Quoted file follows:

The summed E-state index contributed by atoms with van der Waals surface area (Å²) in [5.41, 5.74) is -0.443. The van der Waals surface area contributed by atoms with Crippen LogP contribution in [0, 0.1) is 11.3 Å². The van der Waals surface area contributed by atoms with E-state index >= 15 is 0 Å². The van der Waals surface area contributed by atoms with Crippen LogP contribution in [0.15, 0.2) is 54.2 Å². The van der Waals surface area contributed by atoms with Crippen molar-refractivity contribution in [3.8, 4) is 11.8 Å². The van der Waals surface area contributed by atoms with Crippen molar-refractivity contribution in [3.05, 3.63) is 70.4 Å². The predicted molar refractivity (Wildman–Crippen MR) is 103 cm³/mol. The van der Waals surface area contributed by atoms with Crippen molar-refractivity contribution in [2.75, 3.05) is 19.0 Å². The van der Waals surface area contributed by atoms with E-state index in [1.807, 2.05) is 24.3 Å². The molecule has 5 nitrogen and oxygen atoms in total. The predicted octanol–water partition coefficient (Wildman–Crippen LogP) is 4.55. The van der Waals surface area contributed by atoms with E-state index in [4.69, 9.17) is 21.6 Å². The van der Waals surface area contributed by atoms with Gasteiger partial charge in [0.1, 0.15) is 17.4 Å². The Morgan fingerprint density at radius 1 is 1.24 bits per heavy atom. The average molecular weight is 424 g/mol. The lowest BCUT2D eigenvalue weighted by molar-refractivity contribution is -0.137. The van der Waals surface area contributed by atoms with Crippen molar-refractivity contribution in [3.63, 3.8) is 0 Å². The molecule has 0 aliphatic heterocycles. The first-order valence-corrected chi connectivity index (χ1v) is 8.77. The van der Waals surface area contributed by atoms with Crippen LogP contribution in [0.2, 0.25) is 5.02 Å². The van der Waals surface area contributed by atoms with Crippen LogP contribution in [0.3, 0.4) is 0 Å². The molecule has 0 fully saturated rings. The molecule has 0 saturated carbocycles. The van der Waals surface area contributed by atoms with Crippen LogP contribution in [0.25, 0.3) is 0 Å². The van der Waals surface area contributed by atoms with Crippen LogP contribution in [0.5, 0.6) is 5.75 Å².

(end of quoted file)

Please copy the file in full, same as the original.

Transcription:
The summed E-state index contributed by atoms with van der Waals surface area (Å²) in [5.41, 5.74) is -0.443. The van der Waals surface area contributed by atoms with Crippen LogP contribution in [0, 0.1) is 11.3 Å². The van der Waals surface area contributed by atoms with E-state index >= 15 is 0 Å². The van der Waals surface area contributed by atoms with Crippen LogP contribution in [0.15, 0.2) is 54.2 Å². The van der Waals surface area contributed by atoms with Crippen molar-refractivity contribution in [3.8, 4) is 11.8 Å². The van der Waals surface area contributed by atoms with Crippen molar-refractivity contribution in [3.05, 3.63) is 70.4 Å². The predicted molar refractivity (Wildman–Crippen MR) is 103 cm³/mol. The van der Waals surface area contributed by atoms with Crippen molar-refractivity contribution in [2.75, 3.05) is 19.0 Å². The van der Waals surface area contributed by atoms with E-state index in [1.807, 2.05) is 24.3 Å². The molecule has 5 nitrogen and oxygen atoms in total. The predicted octanol–water partition coefficient (Wildman–Crippen LogP) is 4.55. The van der Waals surface area contributed by atoms with E-state index in [4.69, 9.17) is 21.6 Å². The van der Waals surface area contributed by atoms with Gasteiger partial charge in [0.1, 0.15) is 17.4 Å². The Morgan fingerprint density at radius 1 is 1.24 bits per heavy atom. The average molecular weight is 424 g/mol. The lowest BCUT2D eigenvalue weighted by molar-refractivity contribution is -0.137. The van der Waals surface area contributed by atoms with Crippen molar-refractivity contribution in [3.63, 3.8) is 0 Å². The molecule has 0 aliphatic heterocycles. The first-order valence-corrected chi connectivity index (χ1v) is 8.77. The van der Waals surface area contributed by atoms with Crippen LogP contribution in [0.2, 0.25) is 5.02 Å². The van der Waals surface area contributed by atoms with Crippen LogP contribution in [0.3, 0.4) is 0 Å². The molecule has 0 fully saturated rings. The molecule has 0 saturated carbocycles. The van der Waals surface area contributed by atoms with Crippen LogP contribution in [0.25, 0.3) is 0 Å². The van der Waals surface area contributed by atoms with Crippen LogP contribution in [0.5, 0.6) is 5.75 Å².